Publishing Partner: Cambridge University Press CUP Extra Wiley-Blackwell Publisher Login
amazon logo
More Info


New from Oxford University Press!

ad

Words in Time and Place: Exploring Language Through the Historical Thesaurus of the Oxford English Dictionary

By David Crystal

Offers a unique view of the English language and its development, and includes witty commentary and anecdotes along the way.


New from Cambridge University Press!

ad

Thesaurus of English Words and Phrases

By Peter Mark Roget

This book "supplies a vocabulary of English words and idiomatic phrases 'arranged … according to the ideas which they express'. The thesaurus, continually expanded and updated, has always remained in print, but this reissued first edition shows the impressive breadth of Roget's own knowledge and interests."


New from Brill!

ad

The Brill Dictionary of Ancient Greek

By Franco Montanari

Coming soon: The Brill Dictionary of Ancient Greek by Franco Montanari is the most comprehensive dictionary for Ancient Greek to English for the 21st Century. Order your copy now!


Academic Paper


Title: The structure and nature of phonological neighbourhoods in children's early lexicons
Author: Tania S. Zamuner
Email: click here to access email
Homepage: http://www.psych.ubc.ca/~tzamuner/
Institution: University of British Columbia
Linguistic Field: Language Acquisition; Phonology
Abstract: This research examines phonological neighbourhoods in the lexicons of children acquiring English. Analyses of neighbourhood densities were done on children's earliest words and on a corpus of spontaneous speech, used to measure neighbours in the target language. Neighbourhood densities were analyzed for words created by changing segments in word-onset position (rhyme neighbours as in pin/bin), vowel position (consonant neighbours as in pin/pan/) and word-offset position (lead neighbours as in pin/pit). Results indicated that neighbours in children's early lexicons are significantly more often distinguished in word-onset position (rhyme neighbours) and significantly less often distinguished in word-offset position (lead neighbours). Moreover, patterns in child language are more extreme than in the target language. Findings are discussed within the PRIMIR framework (Processing Rich Information from Multidimensional Interaction Representations; Werker & Curtin, 2005). It is argued that early perceptual sensitivity aids lexical acquisition, supporting continuity across speech perception and lexical acquisition.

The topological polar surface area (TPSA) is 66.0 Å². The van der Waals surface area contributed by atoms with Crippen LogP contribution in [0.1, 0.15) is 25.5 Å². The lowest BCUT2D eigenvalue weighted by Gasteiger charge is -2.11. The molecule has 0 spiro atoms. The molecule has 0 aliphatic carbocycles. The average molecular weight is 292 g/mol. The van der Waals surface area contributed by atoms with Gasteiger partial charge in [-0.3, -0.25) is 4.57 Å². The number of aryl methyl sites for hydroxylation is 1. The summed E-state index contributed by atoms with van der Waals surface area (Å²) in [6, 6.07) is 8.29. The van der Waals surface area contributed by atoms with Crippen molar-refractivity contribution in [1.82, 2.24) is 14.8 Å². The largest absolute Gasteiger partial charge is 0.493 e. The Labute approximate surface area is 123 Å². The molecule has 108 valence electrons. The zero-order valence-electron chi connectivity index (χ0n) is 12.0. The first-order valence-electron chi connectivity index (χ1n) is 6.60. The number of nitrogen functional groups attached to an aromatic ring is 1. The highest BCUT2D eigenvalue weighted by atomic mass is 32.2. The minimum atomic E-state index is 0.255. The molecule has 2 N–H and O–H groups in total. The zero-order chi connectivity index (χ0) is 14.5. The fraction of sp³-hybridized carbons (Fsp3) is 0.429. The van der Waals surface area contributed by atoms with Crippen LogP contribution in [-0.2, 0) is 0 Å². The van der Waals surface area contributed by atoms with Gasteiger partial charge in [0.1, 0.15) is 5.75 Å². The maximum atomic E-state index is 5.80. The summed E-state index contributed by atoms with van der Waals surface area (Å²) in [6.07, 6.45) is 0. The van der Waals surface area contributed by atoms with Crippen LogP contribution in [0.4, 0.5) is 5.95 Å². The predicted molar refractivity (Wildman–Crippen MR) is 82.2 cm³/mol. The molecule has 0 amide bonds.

CUP at LINGUIST

This article appears in Journal of Child Language Vol. 36, Issue 1, which you can read on Cambridge's site or on LINGUIST .



Back
Add a new paper
Return to Academic Papers main page
Return to Directory of Linguists main page